Pete Buttigieg hosts rally in San Francisco, discusses vision for country

Bay Area
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SAN FRANCISCO (KRON) — In a San Francisco ballroom packed with supporters and those just curious to see the man making history as the first openly gay man to run for the White House, Mayor Pete Buttigieg took to the stage to a roaring applause Friday night.

The South Bend, Indiana mayor was introduced by his husband Chasten Buttigieg to the crowd of hundreds who some held “Boot Edge Edge” signs.

Prior to the 45 minute rally, Buttigieg spoke to reporters about President Donald Trump’s “Alfred E. Newman” nickname for the presidential hopeful.

The reference is to the caricatured face of Mad magazine. Buttigeig admitted he had to Google the reference because “I guess it’s a generational thing,” he said.

Buttigeig began his speech by talking about his concern for the future of the country and freedoms he believes are being taken away from Americans.

He said he believes the country is headed down the wrong path. He talked about student loan debt, abortion rights and raising the minimum wage.

“We are laying the groundwork for a new kind of freedom,” Buttigeig said. “There is a lot more to keeping America safe than putting up a wall from sea to shining sea.”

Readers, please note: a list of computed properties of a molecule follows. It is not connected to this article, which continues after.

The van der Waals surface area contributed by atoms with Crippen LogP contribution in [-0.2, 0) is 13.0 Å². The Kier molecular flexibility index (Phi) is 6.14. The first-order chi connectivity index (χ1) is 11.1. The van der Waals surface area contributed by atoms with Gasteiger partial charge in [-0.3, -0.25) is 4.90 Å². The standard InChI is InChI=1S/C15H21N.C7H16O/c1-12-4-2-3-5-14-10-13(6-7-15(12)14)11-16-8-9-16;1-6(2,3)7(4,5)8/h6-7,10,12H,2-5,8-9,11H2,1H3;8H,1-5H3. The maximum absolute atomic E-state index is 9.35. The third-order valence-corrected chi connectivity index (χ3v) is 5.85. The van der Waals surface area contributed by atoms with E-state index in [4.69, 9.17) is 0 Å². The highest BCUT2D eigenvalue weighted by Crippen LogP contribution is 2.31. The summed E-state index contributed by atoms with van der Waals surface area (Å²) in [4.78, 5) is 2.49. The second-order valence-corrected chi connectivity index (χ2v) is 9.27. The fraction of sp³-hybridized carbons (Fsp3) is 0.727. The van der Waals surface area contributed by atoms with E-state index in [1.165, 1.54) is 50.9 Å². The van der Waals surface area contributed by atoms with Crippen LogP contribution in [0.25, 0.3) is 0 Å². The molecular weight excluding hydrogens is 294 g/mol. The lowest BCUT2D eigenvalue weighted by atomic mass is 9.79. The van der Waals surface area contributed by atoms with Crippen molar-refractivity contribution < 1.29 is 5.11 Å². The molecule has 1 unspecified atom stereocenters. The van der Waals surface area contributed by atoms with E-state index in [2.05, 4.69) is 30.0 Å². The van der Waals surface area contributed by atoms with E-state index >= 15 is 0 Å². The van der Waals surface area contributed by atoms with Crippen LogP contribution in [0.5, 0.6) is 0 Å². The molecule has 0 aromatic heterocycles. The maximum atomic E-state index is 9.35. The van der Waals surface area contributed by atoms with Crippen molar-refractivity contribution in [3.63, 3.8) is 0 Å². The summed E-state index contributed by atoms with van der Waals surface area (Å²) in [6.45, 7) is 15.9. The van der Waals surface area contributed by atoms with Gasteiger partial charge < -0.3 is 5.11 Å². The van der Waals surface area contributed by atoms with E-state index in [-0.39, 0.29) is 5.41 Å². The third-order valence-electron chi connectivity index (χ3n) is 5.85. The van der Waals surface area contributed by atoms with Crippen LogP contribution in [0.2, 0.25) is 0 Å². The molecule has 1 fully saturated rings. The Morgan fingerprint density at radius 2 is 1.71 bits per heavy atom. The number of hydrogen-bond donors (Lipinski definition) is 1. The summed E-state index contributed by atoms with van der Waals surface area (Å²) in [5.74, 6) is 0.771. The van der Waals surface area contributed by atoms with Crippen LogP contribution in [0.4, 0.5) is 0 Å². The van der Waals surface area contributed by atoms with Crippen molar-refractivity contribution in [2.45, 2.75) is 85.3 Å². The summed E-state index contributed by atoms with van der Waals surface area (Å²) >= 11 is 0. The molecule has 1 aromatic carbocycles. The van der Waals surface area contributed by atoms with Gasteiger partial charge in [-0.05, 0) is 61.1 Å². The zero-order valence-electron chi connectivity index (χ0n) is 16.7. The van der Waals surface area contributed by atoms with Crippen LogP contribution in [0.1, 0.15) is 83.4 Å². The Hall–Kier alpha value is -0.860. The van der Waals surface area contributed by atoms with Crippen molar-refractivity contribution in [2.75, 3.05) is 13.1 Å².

He talked about his time as a soldier in Afghanistan.

He said the American flag that he wore on his chest during combat “did not belong to one party” but stood for freedom for all Americans.

Buttigeig received the most rousing applause from the crowd when he talked about climate change. He said under his administration, climate change would be a “big national project.”

Buttigeig spoke about doing away with the current electoral college system in America for the popular vote as the system for electing a president.

The mayor talked about his age as a positive aspect of his candidacy. He’s 37 years old.

“The life experiences from a person from my generation is exactly what this country needs,” Buttigeig said. “This is not putting one generation against another but doing what’s best for the next generation,” he added.

Buttigeig shared a story about his parents being ill at the same time and not having to worry about how the medical bills were going to be paid for.

He called that a privilege and pledged to support universal healthcare.

He ended the rally by saying he was following in the footsteps of President Obama and bringing “hope” back to America.

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